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Forty-five years ago today, Martin Luther King Jr. addressed a sea of people on the National Mall in Washington D.C.
Now part of the dream he spoke of is coming true. For the first time in our nation's history, a black man will accept his party's nomination for president.
Barack Obama's speech will take place at INVESCO Field at Mile High Stadium in Denver this evening. It wraps up a week Democrats hope will energize voters and build support for their candidate. Seventy-five-thousand people will hear it live in the stadium. Millions more will watch at home.
Obama said, "Change is brought about because ordinary people do extraordinary things, and so we want to open up this convention to make sure that everybody that wants to come can join in the party and join in the effort to take America back."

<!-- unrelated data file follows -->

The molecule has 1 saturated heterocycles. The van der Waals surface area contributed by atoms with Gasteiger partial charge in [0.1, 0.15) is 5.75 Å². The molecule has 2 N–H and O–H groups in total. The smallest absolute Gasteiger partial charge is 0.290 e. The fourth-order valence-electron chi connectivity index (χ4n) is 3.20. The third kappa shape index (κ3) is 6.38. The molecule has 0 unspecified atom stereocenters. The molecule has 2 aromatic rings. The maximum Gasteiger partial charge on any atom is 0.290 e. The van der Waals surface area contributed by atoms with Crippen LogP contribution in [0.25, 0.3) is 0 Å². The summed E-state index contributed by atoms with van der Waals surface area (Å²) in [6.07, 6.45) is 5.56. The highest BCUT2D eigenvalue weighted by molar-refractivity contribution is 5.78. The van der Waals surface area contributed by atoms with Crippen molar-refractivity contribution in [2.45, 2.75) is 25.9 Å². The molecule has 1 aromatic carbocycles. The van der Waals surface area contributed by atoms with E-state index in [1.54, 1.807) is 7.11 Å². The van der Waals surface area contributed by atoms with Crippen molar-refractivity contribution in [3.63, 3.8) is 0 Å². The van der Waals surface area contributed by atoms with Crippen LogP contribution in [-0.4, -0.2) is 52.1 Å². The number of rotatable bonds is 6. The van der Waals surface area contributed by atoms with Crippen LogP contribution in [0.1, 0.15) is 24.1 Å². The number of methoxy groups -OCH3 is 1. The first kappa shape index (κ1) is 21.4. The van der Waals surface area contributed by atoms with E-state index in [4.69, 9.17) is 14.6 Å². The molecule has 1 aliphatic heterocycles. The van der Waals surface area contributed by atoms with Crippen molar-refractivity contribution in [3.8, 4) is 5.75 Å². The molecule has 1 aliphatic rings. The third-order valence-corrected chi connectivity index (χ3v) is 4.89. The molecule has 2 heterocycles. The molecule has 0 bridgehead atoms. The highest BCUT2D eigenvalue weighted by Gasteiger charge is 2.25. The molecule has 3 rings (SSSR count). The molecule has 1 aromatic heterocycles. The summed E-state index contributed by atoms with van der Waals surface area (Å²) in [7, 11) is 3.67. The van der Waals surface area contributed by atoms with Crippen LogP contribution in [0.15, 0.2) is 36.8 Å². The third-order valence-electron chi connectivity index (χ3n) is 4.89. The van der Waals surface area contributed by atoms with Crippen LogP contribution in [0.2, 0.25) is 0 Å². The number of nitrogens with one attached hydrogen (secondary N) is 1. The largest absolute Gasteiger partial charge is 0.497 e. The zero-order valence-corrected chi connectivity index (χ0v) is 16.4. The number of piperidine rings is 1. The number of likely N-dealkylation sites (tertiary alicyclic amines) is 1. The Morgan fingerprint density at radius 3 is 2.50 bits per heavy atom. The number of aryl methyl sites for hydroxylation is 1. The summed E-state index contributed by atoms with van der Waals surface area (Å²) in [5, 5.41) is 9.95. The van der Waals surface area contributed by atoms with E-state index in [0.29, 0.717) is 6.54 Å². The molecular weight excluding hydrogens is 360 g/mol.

This afternoon, the stage at INVESCO Field is set and ready to host a crowd of 75,000. And expectations are high. Political insiders say setting the right tone will be tricky. With Republicans painting Obama as a candidate without the chops to be president, such a grand stage could backfire.
Large rallies served Obama well during the primaries, but they also created the image of celebrity that Republicans now use against him. Last minute touches are aimed at making the stage feel more intimate, and making Obama appear to be one of the crowd, not above them.
So what about the speech itself?
Obama Campaign Manager David Plouffe said, "We think after tonight people are going to have a clear sense of who Barack Obama is his values and where he wants to lead the country."
Obama's camp also says the senator's remarks will be a direct conversation with the American people.
Adding a touch of celebrity to the convention's final night, singers Sheryl Crow, Stevie Wonder and will.i.am were scheduled to perform, with Academy Award-winner Jennifer Hudson singing the National Anthem.